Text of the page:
Mid-block crossings coming to Steinway
by Mark Garzon
Feb 27, 2018 | 1028 views | 0 0 comments | 41 41 recommendations | email to a friend | print
Councilman Costa Constantinides, city officials and business owners, announce the new measures on Steinway Street.
Councilman Costa Constantinides, city officials and business owners, announce the new measures on Steinway Street.
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Current shoppers on Steinway Street have to walk more than 500 feet to reach the nearest crosswalk.
Current shoppers on Steinway Street have to walk more than 500 feet to reach the nearest crosswalk.
slideshow
New traffic measures on Steinway Street in Astoria are meant to increase street safety for thousands of shoppers and visitors, while also improving street aesthetics this spring.

Councilman Costa Constantinides and Department of Transportation’s Queens Commissioner Nicole Garcia announced the creation of three new mid-block crosswalks and traffic signals this spring on Steinway Street from 30th Avenue through 34th Avenue.

The measures are the first phase of Constantinides’s proposal to reinvest in Steinway Street, which he announced last year.

“We want residents, shoppers and pedestrians to able to get across easily to get where they want to go,” he said. “This helps do that.”

There are currently no mid-block crossings along Steinway Street, where blocks can stretch up to 1,000 feet. A shopper trying to get to two stores mid-block would have to walk more than 500 feet to reach the nearest crosswalk.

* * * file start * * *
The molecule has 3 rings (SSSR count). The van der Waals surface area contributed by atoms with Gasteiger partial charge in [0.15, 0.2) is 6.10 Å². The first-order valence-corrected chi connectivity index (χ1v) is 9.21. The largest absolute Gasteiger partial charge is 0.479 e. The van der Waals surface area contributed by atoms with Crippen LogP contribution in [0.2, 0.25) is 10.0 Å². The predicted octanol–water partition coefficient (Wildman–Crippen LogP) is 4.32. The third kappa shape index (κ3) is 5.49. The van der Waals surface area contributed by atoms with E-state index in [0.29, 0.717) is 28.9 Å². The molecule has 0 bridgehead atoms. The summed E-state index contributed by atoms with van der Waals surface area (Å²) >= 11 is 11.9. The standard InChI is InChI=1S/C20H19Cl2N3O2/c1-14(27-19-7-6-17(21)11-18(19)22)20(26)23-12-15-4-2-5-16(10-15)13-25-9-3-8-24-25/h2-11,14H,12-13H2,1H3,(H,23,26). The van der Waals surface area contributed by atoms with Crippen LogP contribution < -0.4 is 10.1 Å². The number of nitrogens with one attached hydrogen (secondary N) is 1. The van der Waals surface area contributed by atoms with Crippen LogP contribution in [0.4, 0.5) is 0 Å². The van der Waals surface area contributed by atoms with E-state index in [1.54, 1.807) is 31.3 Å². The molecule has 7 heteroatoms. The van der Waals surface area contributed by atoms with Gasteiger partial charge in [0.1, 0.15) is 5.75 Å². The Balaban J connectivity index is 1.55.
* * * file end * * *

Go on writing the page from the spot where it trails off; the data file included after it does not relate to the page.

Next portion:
The mid-block crossings are also meant to slow vehicle traffic, while also providing economic opportunities for businesses by allowing pedestrians to cross between stores.

“I’m thrilled because I think it’s a safety measure that’s long overdue,” said Tony Barsamian, chairman of the Steinway Astoria Partnership.

He said business owners in the area are optimistic about the measures because it will create a flow of shoppers and visitors to Steinway Street.

In addition to these safety measures, painted curb extensions and planters will be added in order to reduce the crossing distance and improve aesthetics.

Barsamian said he would like to see further beautification and a public gathering space.

“We want people to come here and stay here,” he said.

Constantinides, who had his first job on Steinway Street, said it was a big deal to see these changes.

“Being able to say that we’re improving the street and making sure that the next generation of Astorians will continue to have stores on Steinway Street is the goal,” he said.
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